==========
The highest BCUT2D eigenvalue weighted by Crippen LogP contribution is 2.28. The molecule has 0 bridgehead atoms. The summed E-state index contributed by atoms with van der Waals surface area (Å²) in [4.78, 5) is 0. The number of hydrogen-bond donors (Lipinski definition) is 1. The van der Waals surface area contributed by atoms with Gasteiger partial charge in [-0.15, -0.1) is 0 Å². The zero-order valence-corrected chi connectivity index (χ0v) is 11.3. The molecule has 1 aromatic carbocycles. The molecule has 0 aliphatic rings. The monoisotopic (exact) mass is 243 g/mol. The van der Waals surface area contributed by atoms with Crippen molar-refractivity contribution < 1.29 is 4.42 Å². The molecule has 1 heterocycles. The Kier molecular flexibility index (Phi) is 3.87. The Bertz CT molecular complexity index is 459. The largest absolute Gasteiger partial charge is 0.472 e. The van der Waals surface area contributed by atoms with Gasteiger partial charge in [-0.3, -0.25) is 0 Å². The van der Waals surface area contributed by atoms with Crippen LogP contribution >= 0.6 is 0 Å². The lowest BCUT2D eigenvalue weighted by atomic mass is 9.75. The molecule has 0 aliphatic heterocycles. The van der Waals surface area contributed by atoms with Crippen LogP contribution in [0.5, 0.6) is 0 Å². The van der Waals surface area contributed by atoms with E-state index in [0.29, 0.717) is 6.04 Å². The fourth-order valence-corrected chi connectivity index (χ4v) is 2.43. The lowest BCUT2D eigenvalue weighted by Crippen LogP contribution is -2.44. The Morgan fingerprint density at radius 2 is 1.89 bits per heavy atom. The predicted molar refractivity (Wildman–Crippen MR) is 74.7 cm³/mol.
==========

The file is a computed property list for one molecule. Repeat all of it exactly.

The highest BCUT2D eigenvalue weighted by Crippen LogP contribution is 2.28. The molecule has 0 bridgehead atoms. The summed E-state index contributed by atoms with van der Waals surface area (Å²) in [4.78, 5) is 0. The number of hydrogen-bond donors (Lipinski definition) is 1. The van der Waals surface area contributed by atoms with Gasteiger partial charge in [-0.15, -0.1) is 0 Å². The zero-order valence-corrected chi connectivity index (χ0v) is 11.3. The molecule has 1 aromatic carbocycles. The molecule has 0 aliphatic rings. The monoisotopic (exact) mass is 243 g/mol. The van der Waals surface area contributed by atoms with Crippen molar-refractivity contribution < 1.29 is 4.42 Å². The molecule has 1 heterocycles. The Kier molecular flexibility index (Phi) is 3.87. The Bertz CT molecular complexity index is 459. The largest absolute Gasteiger partial charge is 0.472 e. The van der Waals surface area contributed by atoms with Gasteiger partial charge in [-0.3, -0.25) is 0 Å². The van der Waals surface area contributed by atoms with Crippen LogP contribution >= 0.6 is 0 Å². The lowest BCUT2D eigenvalue weighted by atomic mass is 9.75. The molecule has 0 aliphatic heterocycles. The van der Waals surface area contributed by atoms with Crippen LogP contribution in [0.5, 0.6) is 0 Å². The van der Waals surface area contributed by atoms with E-state index in [0.29, 0.717) is 6.04 Å². The fourth-order valence-corrected chi connectivity index (χ4v) is 2.43. The lowest BCUT2D eigenvalue weighted by Crippen LogP contribution is -2.44. The Morgan fingerprint density at radius 2 is 1.89 bits per heavy atom. The predicted molar refractivity (Wildman–Crippen MR) is 74.7 cm³/mol.